The SAPHO syndrome was first described as a single entity by Chamot, unifying in a single syndrome a variety of clinical and radiological manifestations, whose common denominators are osteoarticular and specific skin changes.1
Some diagnostic criteria were proposed for classification of this entity:
The existence of skin lesions or pustular acne in the presence of sterile synovitis, hyperostosis, osteitis;
Sterile synovitis, hyperostosis, osteitis involving the axial or peripheral skeleton (especially the anterior thoracic region, vertebrae or sacroiliac joints), with or without characteristic skin lesions;
Sterile synovitis, hyperostosis, osteitis involving the axial or peripheral skeleton (especially multiple metaphyses of long bones in children), with or without characteristic skin lesions.8
The skin and osteoarticular manifestations do not necessarily have to coexist for the diagnosis of SAPHO syndrome. In some cases may occur a time lag of several years between the onset of each of the clinical manifestations.
The osteoarticular changes include synovitis, hyperostosis and osteitis, and are most often found in the upper anterior thoracic region (sternoclavicular, costoclavicular, sternomanubrial). Osteoarticular lesions are manifested also in extra-thoracic sites (predominantly involving the sacroiliac joints) and may mimic other seronegative spondylarthropathies.9
Dermatological conditions can be split into two groups:
Severe acne (acne fulminans, acne conglobata and hidradenitis suppurativa)
Pustulosis (pustular psoriasis and palmoplantar pustulosis).9
In acne, the presence and activity of the anaerobic organism Propionibacterium acnes, has been advocated as a triggering factor and has been related to more severe skin lesions.10
Several studies have defended different infectious agents as potential causes of the clinical manifestations, regarding the favourable response to antibiotics observed in some cases. Similar to what happens in acne lesions, there is some evidence of P acnes having a primordial role in SAPHO pathogenesis, triggering an exacerbated systemic inflammatory response.2 11 In 1987, Trimble et al observed that intraarticular injection of inactivated P acnes in laboratory animals can cause joint lesions and bone erosions.12
Hurtado-Nédélec et al have published a study revealing that this bacterium appears to increase the production of IL-8 and TNF α by polymorphonuclear (PMN) in both healthy subjects and in patients with SAPHO syndrome, rheumatoid arthritis or psoriatic arthritis. A study in patients with SAPHO syndrome revealed that PMN had a significantly decreased response to P acnes, which could lead to a potential inherent mechanism of desensitisation.13
The role of autoimmunity in clinic perpetuation has gained importance over the past years. The simultaneous occurrence of various immune-mediated manifestations such as psoriasis vulgaris, pyoderma gangrenosum and inflammatory bowel disease support this theory.13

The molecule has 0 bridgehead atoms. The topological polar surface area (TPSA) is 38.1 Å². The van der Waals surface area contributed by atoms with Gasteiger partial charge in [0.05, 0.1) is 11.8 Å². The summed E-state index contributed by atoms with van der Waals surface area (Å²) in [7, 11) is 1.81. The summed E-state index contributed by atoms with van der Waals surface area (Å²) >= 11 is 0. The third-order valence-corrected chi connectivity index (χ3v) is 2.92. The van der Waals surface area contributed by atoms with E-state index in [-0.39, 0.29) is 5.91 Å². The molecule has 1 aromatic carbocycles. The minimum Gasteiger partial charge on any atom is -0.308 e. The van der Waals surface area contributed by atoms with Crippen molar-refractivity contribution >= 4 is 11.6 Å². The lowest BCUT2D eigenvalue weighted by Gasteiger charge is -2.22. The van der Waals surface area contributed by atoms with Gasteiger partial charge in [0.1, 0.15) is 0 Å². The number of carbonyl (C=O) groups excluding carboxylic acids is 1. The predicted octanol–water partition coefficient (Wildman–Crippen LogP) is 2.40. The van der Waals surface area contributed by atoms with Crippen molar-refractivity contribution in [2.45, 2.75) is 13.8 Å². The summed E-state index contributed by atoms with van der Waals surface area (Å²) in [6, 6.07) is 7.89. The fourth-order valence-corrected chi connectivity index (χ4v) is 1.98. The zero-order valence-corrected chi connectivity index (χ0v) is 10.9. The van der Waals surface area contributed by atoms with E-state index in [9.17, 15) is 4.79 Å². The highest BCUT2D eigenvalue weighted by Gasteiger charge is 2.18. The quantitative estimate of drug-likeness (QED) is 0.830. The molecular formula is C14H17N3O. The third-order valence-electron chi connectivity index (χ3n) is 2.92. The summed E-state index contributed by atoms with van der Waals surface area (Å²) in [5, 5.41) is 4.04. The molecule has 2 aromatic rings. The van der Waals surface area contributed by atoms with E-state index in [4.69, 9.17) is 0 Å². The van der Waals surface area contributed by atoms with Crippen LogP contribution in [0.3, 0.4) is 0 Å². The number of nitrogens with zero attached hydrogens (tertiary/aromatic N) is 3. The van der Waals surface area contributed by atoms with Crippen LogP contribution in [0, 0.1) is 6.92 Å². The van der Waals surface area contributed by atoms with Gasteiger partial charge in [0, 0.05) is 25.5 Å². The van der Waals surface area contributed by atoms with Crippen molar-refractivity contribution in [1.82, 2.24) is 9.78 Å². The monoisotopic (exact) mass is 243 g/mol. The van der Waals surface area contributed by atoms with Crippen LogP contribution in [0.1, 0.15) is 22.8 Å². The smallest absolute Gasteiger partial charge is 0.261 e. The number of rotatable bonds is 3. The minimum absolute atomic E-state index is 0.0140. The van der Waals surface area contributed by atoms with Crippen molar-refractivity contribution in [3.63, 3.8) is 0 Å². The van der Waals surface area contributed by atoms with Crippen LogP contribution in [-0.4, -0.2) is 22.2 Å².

Despite the multiplicity of aetiopathogenic theories that have been proposed for the SAPHO syndrome, treatment of these patients remains empirical, without guidelines properly validated. Clinical results have been equally inconsistent.
There is agreement in therapy with analgesics and anti-inflammatory drugs for symptomatic relief. Some studies have shown bisphosphonates as a possible and promising therapeutic approach. Recently, taking into account the probable associated autoimmune component, immunomodulatory and immunosuppressive therapies have been tried with apparently symptomatic and radiological favourable results.6 7
The presented patient had a dermatological improvement with antibiotic and imunossupressive therapy. However, the radiological osteoarticular lesions located to the anterior thoracic region and to the left arm persisted despite the use of multiple therapeutic approaches, including anti-TNF α therapy.
The SAPHO syndrome is found predominantly in younger patients, with average ages of 30 and 50 years.3 The time of diagnosis between the onset of symptoms and diagnosis is approximately 9 years, according to a study involving 120 patients with SAPHO syndrome.14 Even though the long-term prognosis is favourable,15 it is expected that these patients present at the time of diagnosis, years of disease progression and hence potentially irreversible bone or joint lesions. In this context, the treatment should be as early, effectively and safely as possible, in order to prevent osteoarticular progression and to limit the adverse effects associated with pharmacological drugs. However, there is a dark side of the SAPHO syndrome, including patients refractory to all therapies currently experienced and described in the literature, which include NSAIDs, bisphophonates, glucocorticoids, non-biologic disease modifying antirheumatic drugs and TNF α antagonists.
We believe that the scientific advances in understanding the mechanisms of SAPHO syndrome and the development of new drugs, will drive us to potentially new immunosuppressive approaches directed to this specific subgroup of patients.
▶ SAPHO syndrome is a rare entity.
▶ The treatment is still empirical without validated guidelines and includes NSAIDs, bisphophonates, glucocorticoids and non-biologic disease modifying antirheumatic drugs.
▶ Some reports demonstrated improvement on skin and osteoarticular lesions with TNF α antagonists, such as adalimumab, infliximab and etanercept.
▶ There is a subgroup of patients with SAPHO syndrome refractory to all drugs empirically experienced and therefore it is an evidence that much more has to be done for this patients in the future.